Dragnea was unable to become prime minister in 2016 because of electoral fraud convictions and high-level corruption. He is alleged to run the government behind the scenes as the country’s illiberal strongman, and has sought to reverse anti-corruption legislation.
In June last year, the Romanian Parliament approved laws to hamper anti-corruption efforts. After the government was criticised for backsliding on the rule of law, both Dancila and Dragnea have increasingly expressed anti-EU rhetoric.
Anti-EU rhetoric has been rare on the Romanian political scene and seems particularly odd at a time when the country is presiding over the Council of the EU.
Dragnea played the discrimination card, declaring that “Romania will no longer accept being treated as a second-rate country”. During a meeting in the European Parliament, Dancila stated: “I am not here to give account. I request respect for Romania.”
Nonetheless, an electoral defeat of the PSD seems inevitable. First, former Prime Minister Ponta (who left the PSD) created a new centrist party dubbed PRO Romania, which has taken over some of PSD’s support.
Then there are the continued anti-corruption protests, including over the dismissal in 2018 of the chief prosecutor of Romania’s National Anticorruption Directorate, Laura Codruța Kövesi.
The government also imposed judicial sanctions on Kövesi to prevent her from becoming the first EU chief prosecutor, after she was picked as the top candidate by the European Parliament. It lifted the sanctions after pressure from the EU.
Finally, another new party, led by (yet another) former prime minister, Cioloş, has also joined the fray and now heads the anti-corruption social liberal Freedom, Unity and Solidarity Party (PLUS).
For the EP elections, Cioloş made an alliance (‘‘Alliance 2020’’) with the existing liberal anti-corruption party USR. The alliance was initially rejected by the Central Electoral Bureau, before the Romanian High Court annulled this decision.
Finally, the Romanian president, Klaus Iohannis seems not to have given up completely and he organised a referendum on justice to take place on the same day as the European election.
The referendum will have two themes: a ban on the use of amnesty or pardon for corruption convicts and a ban on the use of emergency ordinances, or OUG, in the implementation of justice reform. This is because PSD tried in January 2019 to decriminalise some corruption offences, including abuse of office, defined as officials not doing their jobs properly and causing damage.
This move is seen as strategic, to make people vote more than in other elections. It remains to be seen if it was successful or not.
Overall, the EP 2019 elections in 2019 will be critical for the country as the Romanian party system is fragmenting, the PSD is declining and many (new) parties are competing in the EU elections for the first time, alone or in coalitions.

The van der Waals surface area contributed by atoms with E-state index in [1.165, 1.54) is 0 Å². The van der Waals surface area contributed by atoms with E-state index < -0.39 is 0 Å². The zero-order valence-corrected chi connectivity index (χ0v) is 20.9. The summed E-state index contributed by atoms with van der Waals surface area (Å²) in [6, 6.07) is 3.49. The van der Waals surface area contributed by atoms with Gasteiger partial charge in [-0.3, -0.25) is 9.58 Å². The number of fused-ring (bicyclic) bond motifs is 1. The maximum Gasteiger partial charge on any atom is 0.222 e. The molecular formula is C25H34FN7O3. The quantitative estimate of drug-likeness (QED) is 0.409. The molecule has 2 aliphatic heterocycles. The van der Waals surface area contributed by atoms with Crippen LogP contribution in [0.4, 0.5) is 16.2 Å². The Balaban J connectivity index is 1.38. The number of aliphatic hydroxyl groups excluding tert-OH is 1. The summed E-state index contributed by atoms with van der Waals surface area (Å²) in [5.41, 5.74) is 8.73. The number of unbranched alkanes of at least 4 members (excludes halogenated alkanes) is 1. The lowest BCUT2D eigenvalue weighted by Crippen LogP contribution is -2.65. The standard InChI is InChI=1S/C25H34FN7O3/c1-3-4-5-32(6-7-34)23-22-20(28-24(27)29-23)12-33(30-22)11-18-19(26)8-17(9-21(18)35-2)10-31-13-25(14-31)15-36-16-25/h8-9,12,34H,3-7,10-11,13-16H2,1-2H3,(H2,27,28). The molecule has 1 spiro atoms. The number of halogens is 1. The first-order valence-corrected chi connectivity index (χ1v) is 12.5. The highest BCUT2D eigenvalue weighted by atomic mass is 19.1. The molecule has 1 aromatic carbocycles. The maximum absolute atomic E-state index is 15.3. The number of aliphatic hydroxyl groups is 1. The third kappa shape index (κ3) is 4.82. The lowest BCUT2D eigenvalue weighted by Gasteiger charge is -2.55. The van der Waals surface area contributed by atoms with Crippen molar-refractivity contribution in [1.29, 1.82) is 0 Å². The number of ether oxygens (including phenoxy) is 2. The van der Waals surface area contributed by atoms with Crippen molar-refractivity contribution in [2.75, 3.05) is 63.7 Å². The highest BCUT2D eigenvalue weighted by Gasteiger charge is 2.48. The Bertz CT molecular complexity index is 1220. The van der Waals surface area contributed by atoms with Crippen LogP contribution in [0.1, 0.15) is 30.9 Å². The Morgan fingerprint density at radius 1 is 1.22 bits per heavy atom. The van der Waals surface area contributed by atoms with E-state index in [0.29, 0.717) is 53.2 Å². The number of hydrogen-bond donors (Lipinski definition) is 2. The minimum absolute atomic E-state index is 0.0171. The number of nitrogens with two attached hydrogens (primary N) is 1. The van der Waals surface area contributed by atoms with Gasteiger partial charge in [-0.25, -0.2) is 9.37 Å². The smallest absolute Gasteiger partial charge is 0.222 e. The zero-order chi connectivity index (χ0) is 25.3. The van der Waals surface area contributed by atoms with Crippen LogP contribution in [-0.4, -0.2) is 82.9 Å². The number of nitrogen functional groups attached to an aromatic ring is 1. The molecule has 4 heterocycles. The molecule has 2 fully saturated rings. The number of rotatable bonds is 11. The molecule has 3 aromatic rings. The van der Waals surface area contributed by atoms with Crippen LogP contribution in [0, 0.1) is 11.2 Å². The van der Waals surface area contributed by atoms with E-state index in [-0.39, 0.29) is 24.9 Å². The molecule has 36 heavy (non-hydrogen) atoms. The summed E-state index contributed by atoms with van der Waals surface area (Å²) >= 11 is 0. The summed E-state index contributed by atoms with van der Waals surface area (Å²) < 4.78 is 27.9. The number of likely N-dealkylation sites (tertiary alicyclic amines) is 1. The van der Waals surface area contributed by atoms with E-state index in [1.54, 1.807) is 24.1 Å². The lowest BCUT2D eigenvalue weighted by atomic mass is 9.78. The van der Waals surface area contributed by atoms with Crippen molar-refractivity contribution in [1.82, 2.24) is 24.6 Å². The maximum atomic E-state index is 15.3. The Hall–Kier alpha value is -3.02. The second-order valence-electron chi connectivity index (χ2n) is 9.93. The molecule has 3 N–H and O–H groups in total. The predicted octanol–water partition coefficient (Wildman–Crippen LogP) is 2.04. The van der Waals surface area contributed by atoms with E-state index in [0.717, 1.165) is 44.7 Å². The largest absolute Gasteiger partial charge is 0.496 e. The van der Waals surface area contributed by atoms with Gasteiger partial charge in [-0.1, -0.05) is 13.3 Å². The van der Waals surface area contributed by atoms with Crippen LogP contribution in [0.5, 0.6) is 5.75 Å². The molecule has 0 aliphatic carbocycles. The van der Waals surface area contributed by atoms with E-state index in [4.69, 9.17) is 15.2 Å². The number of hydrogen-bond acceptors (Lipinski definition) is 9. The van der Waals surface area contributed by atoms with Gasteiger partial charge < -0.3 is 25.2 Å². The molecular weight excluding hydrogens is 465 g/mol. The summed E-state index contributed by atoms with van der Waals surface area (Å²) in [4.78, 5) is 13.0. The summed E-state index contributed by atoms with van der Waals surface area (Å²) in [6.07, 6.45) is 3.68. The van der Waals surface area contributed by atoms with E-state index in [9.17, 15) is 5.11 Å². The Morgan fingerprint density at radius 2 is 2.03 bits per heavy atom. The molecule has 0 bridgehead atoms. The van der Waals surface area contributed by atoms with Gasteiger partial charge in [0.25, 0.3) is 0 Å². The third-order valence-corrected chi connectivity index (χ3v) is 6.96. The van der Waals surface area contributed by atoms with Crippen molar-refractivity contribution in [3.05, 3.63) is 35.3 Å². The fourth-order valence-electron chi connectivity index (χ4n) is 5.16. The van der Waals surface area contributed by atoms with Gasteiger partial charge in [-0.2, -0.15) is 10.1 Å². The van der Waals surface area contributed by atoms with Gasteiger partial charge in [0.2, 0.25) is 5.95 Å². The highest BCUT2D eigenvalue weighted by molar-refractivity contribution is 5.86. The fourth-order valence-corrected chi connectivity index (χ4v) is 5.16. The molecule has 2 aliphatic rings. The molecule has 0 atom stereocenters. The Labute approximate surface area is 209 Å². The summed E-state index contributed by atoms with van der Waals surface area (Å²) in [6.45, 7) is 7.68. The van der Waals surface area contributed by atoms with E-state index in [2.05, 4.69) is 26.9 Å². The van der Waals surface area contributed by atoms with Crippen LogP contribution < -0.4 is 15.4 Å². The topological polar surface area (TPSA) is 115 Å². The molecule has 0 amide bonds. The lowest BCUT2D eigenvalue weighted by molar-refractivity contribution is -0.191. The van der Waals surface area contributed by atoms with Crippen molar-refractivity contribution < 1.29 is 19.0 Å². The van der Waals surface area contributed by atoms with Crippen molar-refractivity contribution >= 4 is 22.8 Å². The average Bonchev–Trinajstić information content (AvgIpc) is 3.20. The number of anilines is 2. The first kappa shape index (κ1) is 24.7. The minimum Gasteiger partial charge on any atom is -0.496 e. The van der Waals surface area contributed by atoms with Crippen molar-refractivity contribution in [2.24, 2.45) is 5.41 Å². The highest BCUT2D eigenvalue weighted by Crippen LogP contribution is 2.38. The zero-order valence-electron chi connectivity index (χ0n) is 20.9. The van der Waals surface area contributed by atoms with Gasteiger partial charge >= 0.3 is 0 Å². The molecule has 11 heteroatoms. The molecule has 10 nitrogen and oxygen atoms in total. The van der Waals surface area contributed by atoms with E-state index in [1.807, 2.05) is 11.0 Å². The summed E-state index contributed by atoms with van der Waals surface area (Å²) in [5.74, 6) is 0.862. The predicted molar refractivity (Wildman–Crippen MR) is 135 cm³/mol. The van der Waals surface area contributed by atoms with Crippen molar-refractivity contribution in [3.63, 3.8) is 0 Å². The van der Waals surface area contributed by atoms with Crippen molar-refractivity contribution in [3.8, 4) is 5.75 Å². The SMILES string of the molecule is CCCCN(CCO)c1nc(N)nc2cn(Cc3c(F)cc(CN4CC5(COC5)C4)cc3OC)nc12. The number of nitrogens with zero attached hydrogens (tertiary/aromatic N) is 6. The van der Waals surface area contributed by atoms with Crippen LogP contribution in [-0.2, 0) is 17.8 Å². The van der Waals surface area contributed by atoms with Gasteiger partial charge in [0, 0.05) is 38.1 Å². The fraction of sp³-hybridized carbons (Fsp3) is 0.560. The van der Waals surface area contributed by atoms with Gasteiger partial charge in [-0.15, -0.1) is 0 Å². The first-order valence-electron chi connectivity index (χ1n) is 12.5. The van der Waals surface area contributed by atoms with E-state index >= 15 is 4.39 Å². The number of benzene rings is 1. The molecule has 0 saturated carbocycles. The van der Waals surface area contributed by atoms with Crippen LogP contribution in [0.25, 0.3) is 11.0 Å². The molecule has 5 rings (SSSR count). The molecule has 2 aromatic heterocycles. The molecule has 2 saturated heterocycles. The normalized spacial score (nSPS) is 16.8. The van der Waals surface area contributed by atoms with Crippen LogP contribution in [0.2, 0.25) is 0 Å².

According to a recent poll, the ruling PSD is expected to lose. Whereas it had 38% of the votes in 2014’s EP elections, this could go down to 27%, corresponding to 10-11 MEP seats for the Progressive Alliance of Socialists and Democrats (S&D).
At the same time, the PSD’s coalition partner the liberal ALDE is competing for the first time and is expected to win 9% of the vote, resulting in 3-4 MEP seats for the Alliance of Liberals and Democrats (ALDE).
The main opposition party, the PNL, which has been gaining support in recent months, is expected to win 26.3% of the vote, which could translate into 10-11 MEP seats for the European People’s Party (EPP).
The anti-corruption Alliance 2020 USR-PLUS is expected to win more than 16% of the vote, or 7 MEP seats. It is not clear which European political group they will join. US leader Dan Barna has described his force as close to Emmanuel Macron’s En Marche.
Ponta’s Pro-Romania party is credited at 9%.
The centre-right UDMR representing the Hungarian minority, as well as the centre-right PMP, could also snatch a few MEP seats each for the EPP if they pass the 5% electoral threshold.
Nonetheless, given the political volatility, the anti-corruption protests and the increasing anti-EU rhetoric by PSD leaders, the dynamics could change further.
Much will depend on turnout and on whether the PSD manage to mobilise its voters. But the current events around Kövesi and the government’s attempt to block her could also prompt people to vote en masse against the governing coalition.
One thing is sure, the European elections could be the first step in another re-ordering of Romania’s political scene and pave the way for a presidential election in December 2019.
Simona Brăileanu works as an evaluation and research junior consultant in EU policies. She holds a master’s degree in International Relations and Multi-level Governance.
Andra Banea works as an evaluation and research project coordinator in international development and EU policies. She holds a master’s degree in international Relations and Multi-level Governance.
Robert Steenland works as an evaluation and research consultant in EU policies, as well as an analyst in EU politics. He holds a double degree master in European Governance.
More information on Romania and the European elections at EUelectionsRomania.com
[Edited by Georgi Gotev]